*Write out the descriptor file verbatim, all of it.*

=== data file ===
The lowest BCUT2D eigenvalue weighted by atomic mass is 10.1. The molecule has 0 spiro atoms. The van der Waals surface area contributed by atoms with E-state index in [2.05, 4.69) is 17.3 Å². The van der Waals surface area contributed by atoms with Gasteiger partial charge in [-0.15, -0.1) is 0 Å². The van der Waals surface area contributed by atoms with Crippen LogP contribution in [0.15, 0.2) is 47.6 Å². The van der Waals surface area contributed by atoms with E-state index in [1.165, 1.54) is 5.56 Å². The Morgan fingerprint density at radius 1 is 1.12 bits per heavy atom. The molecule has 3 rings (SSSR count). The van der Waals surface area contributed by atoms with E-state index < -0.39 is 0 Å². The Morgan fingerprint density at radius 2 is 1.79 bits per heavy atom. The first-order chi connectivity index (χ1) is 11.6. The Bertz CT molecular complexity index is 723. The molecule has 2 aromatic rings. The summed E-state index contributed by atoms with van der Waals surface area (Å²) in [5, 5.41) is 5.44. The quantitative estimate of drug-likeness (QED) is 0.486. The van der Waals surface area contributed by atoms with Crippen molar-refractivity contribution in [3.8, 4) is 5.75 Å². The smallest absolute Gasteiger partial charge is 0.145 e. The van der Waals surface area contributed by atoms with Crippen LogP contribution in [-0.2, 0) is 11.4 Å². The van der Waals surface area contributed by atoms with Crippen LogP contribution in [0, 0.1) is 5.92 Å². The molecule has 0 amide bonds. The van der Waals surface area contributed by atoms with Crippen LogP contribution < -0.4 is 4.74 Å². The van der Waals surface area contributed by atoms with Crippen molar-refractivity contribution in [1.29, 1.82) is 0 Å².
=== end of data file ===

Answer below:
The lowest BCUT2D eigenvalue weighted by atomic mass is 10.1. The molecule has 0 spiro atoms. The van der Waals surface area contributed by atoms with E-state index in [2.05, 4.69) is 17.3 Å². The van der Waals surface area contributed by atoms with Gasteiger partial charge in [-0.15, -0.1) is 0 Å². The van der Waals surface area contributed by atoms with Crippen LogP contribution in [0.15, 0.2) is 47.6 Å². The van der Waals surface area contributed by atoms with E-state index in [1.165, 1.54) is 5.56 Å². The Morgan fingerprint density at radius 1 is 1.12 bits per heavy atom. The molecule has 3 rings (SSSR count). The van der Waals surface area contributed by atoms with E-state index < -0.39 is 0 Å². The Morgan fingerprint density at radius 2 is 1.79 bits per heavy atom. The first-order chi connectivity index (χ1) is 11.6. The Bertz CT molecular complexity index is 723. The molecule has 2 aromatic rings. The summed E-state index contributed by atoms with van der Waals surface area (Å²) in [5, 5.41) is 5.44. The quantitative estimate of drug-likeness (QED) is 0.486. The van der Waals surface area contributed by atoms with Crippen molar-refractivity contribution in [3.8, 4) is 5.75 Å². The smallest absolute Gasteiger partial charge is 0.145 e. The van der Waals surface area contributed by atoms with Crippen LogP contribution in [-0.2, 0) is 11.4 Å². The van der Waals surface area contributed by atoms with Crippen LogP contribution in [0, 0.1) is 5.92 Å². The molecule has 0 amide bonds. The van der Waals surface area contributed by atoms with Crippen LogP contribution < -0.4 is 4.74 Å². The van der Waals surface area contributed by atoms with Crippen molar-refractivity contribution in [1.29, 1.82) is 0 Å².